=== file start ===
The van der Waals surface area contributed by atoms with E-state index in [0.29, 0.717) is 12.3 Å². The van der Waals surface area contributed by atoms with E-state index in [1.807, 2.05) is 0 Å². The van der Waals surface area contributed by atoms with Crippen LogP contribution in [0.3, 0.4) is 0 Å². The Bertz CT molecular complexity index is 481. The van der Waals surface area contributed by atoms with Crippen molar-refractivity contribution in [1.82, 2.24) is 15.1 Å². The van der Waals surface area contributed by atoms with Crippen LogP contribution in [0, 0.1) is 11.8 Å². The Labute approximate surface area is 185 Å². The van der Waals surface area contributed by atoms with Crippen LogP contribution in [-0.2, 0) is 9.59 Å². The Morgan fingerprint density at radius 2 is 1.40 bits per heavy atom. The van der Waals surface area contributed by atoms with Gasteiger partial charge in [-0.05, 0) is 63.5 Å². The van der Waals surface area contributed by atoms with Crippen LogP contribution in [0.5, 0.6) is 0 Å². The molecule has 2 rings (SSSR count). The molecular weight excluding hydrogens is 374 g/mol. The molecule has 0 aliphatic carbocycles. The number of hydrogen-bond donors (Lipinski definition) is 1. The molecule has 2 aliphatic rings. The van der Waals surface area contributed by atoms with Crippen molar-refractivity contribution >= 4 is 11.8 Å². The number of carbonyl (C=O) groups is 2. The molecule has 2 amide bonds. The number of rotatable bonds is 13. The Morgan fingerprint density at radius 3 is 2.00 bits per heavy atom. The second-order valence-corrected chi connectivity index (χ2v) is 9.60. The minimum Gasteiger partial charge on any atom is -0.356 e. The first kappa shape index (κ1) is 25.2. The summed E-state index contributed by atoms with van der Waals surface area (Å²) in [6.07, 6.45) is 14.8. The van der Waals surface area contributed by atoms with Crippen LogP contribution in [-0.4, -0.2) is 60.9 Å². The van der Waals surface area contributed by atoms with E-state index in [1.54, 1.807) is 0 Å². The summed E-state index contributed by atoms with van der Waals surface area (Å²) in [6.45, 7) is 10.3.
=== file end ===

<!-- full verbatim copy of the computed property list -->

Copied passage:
The van der Waals surface area contributed by atoms with E-state index in [0.29, 0.717) is 12.3 Å². The van der Waals surface area contributed by atoms with E-state index in [1.807, 2.05) is 0 Å². The van der Waals surface area contributed by atoms with Crippen LogP contribution in [0.3, 0.4) is 0 Å². The Bertz CT molecular complexity index is 481. The van der Waals surface area contributed by atoms with Crippen molar-refractivity contribution in [1.82, 2.24) is 15.1 Å². The van der Waals surface area contributed by atoms with Crippen LogP contribution in [0, 0.1) is 11.8 Å². The Labute approximate surface area is 185 Å². The van der Waals surface area contributed by atoms with Crippen LogP contribution in [-0.2, 0) is 9.59 Å². The Morgan fingerprint density at radius 2 is 1.40 bits per heavy atom. The van der Waals surface area contributed by atoms with Gasteiger partial charge in [-0.05, 0) is 63.5 Å². The van der Waals surface area contributed by atoms with Crippen LogP contribution in [0.5, 0.6) is 0 Å². The molecule has 2 rings (SSSR count). The molecular weight excluding hydrogens is 374 g/mol. The molecule has 0 aliphatic carbocycles. The number of hydrogen-bond donors (Lipinski definition) is 1. The molecule has 2 aliphatic rings. The van der Waals surface area contributed by atoms with Crippen molar-refractivity contribution >= 4 is 11.8 Å². The number of carbonyl (C=O) groups is 2. The molecule has 2 amide bonds. The number of rotatable bonds is 13. The Morgan fingerprint density at radius 3 is 2.00 bits per heavy atom. The second-order valence-corrected chi connectivity index (χ2v) is 9.60. The minimum Gasteiger partial charge on any atom is -0.356 e. The first kappa shape index (κ1) is 25.2. The summed E-state index contributed by atoms with van der Waals surface area (Å²) in [6.07, 6.45) is 14.8. The van der Waals surface area contributed by atoms with Crippen LogP contribution in [-0.4, -0.2) is 60.9 Å². The van der Waals surface area contributed by atoms with E-state index in [1.54, 1.807) is 0 Å². The summed E-state index contributed by atoms with van der Waals surface area (Å²) in [6.45, 7) is 10.3.